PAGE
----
Hot Shoe: an attachment point, usually above the viewfinder of a camera, where a strobe can be attached and will electronically synchronize with the camera's shutter.
IEEE-1394 Interface: also known as FireWire, a cable-and-socket connection between a computer and a peripheral device. FireWire transmits data faster than a USB 1.0 connection, but not as fast as USB 2.0.
Jaggies: the appearance of a digital image that has been magnified so much that the structure of the pixels in the image becomes apparent. Also called pixelation.
Lag Time: the interval between pressing the shutter release and the capture of the image. Digital cameras can impose a significant lag time, especially when features like auto-focus are in use.
LCD: Liquid Crystal Display, the panel typically located on the back of a digital camera that displays either the image seen through the lens or an image recorded by the camera.
Memory Stick: a non-volatile, solid state memory medium created and used primarily by Sony for their digital camera and music player products. Variations on this medium include Memory Stick Duo, Memory Stick Micro, Memory Stick Pro, and Memory Stick Pro Duo. These variations are often not interchangeable.
Optical Zoom: magnification of an image by the use of lens optics, as a telescope would do. Optically zoomed images do not degrade with greater magnification, although they are subject to greater camera shake and reduced illumination.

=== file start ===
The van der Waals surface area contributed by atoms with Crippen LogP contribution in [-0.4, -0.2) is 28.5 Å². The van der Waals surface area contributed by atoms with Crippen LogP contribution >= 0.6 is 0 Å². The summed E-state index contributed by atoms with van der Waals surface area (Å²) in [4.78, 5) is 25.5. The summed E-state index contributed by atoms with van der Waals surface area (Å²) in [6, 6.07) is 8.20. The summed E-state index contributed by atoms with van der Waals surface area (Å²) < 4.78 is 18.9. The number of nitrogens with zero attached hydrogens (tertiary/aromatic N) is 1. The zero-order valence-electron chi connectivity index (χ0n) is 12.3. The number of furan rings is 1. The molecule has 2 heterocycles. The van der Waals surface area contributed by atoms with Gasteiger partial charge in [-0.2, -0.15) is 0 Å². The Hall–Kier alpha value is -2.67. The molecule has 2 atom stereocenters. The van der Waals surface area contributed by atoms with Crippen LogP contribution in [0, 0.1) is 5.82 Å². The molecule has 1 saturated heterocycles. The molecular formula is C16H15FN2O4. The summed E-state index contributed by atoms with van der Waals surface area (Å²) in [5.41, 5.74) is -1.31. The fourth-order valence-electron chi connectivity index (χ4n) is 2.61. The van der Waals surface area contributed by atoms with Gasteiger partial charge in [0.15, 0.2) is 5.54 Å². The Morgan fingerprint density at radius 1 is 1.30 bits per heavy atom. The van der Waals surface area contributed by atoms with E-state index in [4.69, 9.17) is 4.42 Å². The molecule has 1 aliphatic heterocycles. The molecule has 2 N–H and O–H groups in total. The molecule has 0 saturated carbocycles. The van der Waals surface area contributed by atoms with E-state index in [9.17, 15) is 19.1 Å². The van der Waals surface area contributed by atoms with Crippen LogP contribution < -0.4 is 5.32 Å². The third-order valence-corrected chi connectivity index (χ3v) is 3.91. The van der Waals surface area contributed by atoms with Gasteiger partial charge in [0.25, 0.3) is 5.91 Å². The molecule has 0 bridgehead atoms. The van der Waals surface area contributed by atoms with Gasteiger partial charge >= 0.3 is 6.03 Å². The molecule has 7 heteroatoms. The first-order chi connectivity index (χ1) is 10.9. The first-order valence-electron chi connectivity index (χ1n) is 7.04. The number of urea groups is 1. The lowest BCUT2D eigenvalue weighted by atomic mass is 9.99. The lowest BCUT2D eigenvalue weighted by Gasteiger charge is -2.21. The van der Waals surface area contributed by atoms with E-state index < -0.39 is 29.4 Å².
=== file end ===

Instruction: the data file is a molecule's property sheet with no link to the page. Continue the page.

Red-Eye: an effect caused by the reflection of the light from a camera's strobe from the retina. Some cameras have a red-eye reduction feature, where the camera's strobe flashes at lower power just before the shutter is tripped and it flashes at full power. The first flash causes the pupils to constrict slightly, reducing the red eye effect. Red eye is avoided when an indirect light source, such as a bounce flash, is used.
SD: Secure Digital, a non-volatile, solid state memory medium commonly used in digital cameras. There are three form factors to SD. SD cards are about the size of a postage stamp, mini-SD about half that size, and micro-SD the size of a fingernail. There are also SDHC cards in all three sizes, the "HC" meaning "High Capacity."
SLR: Single-Lens Reflex, where the image in the viewfinder is transmitted through the camera lens, so "what you see is what you get." A mirror has to flip up out of the way to capture the image, so the viewfinder in an SLR will go black momentarily when the shutter is triggered. Digital single lens reflex cameras are usually the more sophisticated and versatile (and expensive) models.
USB: Universal System Bus, a data interface between a computer and a peripheral device, such as a camera. USB ports are more commonplace than FireWire.
Viewfinder: a small viewing window on the back of a camera, used to aim the camera and compose the image. Simpler digital cameras dispense with the viewfinder in favor of an LCD display. These can be difficult to use in bright light or when the camera must be held at an awkward angle.